Sol LeWitt once observed that in his wall drawings there are ‘two kinds of form—the lines, and the explanation of the lines. Then there is the idea, which is always unstated.’ Something similar might be said of Simon Starling’s works. Each one has two visible components—an object or group of objects, and a text that explains how the object was made. But there is also a third component that remains invisible. As with LeWitt, this third component has something to do with ‘irrational thoughts followed absolutely and logically.’ The most obvious difference, of course, is that whereas LeWitt’s ideas and materials seem to be abstract, Starling’s engage in the stuff of history; in the text for ‘Burn-Time’, 2000, the artist claims that ‘the simple act of producing and cooking a number of eggs is mobilised as an act of historical investigation and interpretation’. Perhaps a statement of absurd grandiosity? But understanding what that means is highly variable, depending on whether the emphasis is on absurdity or grandiosity—whether Starling is being sly or earnest.
The answer, of course, is both. And this art depends absolutely on Starling’s ability to walk a tightrope. On the one hand, his work could easily devolve into a do-gooding campaign on issues of ecology, colonialism, and so on—‘Quicksilver, Dryfit, Museumbrug’, 1999, addresses the worthy topic of Holland’s relations with its former colony of Surinam in the final form of part of an aluminum boat and a puddle of cast aluminum. Or on the other, it could amount to a self-aggrandisingly idiosyncratic head game focused on just how many resources an artist can inveigle the institutional art system to let him waste. Starling himself cites Georges Bataille’s notion of a general economy based on expenditure rather than production. Curator Philipp Kaiser notes, in his interview with Starling in the exhibition’s catalogue, a general resemblance to strategies of circuitousness and inefficiency practised by the German artist Andreas Slominski—a connection Starling carefully neither acknowledges nor denies.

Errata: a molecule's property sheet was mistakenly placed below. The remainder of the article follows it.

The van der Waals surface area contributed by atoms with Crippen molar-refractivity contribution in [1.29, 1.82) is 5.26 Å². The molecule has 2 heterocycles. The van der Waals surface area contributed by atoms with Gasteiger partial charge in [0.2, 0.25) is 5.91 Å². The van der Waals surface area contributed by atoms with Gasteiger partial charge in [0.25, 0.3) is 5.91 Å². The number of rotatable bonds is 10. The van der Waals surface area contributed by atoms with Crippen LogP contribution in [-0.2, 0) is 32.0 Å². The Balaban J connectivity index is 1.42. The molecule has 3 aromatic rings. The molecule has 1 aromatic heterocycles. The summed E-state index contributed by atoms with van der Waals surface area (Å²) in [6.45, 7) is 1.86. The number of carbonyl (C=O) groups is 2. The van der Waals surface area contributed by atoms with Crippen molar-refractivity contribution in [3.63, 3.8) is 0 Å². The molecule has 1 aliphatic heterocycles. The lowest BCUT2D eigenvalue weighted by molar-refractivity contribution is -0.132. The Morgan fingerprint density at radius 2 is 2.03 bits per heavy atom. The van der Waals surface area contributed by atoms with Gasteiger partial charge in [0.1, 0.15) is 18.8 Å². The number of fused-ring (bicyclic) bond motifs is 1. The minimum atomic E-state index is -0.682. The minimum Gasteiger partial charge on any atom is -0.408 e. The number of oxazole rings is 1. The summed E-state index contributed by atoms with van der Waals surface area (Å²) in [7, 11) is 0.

Starling’s new work for this show, ‘Shedboatshed (Mobile Architecture No. 2)’, 2005—a wooden cabin that is broken down to its component lengths of wood, which are in turn used to build a boat that sailed down the Rhine to Basel so that it could be dismantled and the shed reconstructed out of its original materials—exemplifies this ambivalence. One admires the economy embodied by a building that could serve as its own mode of transport, even as one remains aware that this economy is purely notional and that a greater efficiency could probably have been achieved by just loading the thing on a truck. Despite any appearances to the contrary, the upshot always remains firmly within the concerns of the aesthetic, as made abundantly clear by a work like ‘Three Day Sky’, 2004, which (as its text says) ‘uses convoluted means and a great deal of time to create a simple painting’, a blue aerosol atmosphere on the ceiling à la Katharina Grosse. Starling’s objects are not typically as pretty as that, but (reflecting his fascination with modern design) they are always visually noteworthy, never abject or inconspicuous. They count on you looking first, reading afterward—reading because the object has piqued your fancy.
Barry Schwabsky is London editor of MAP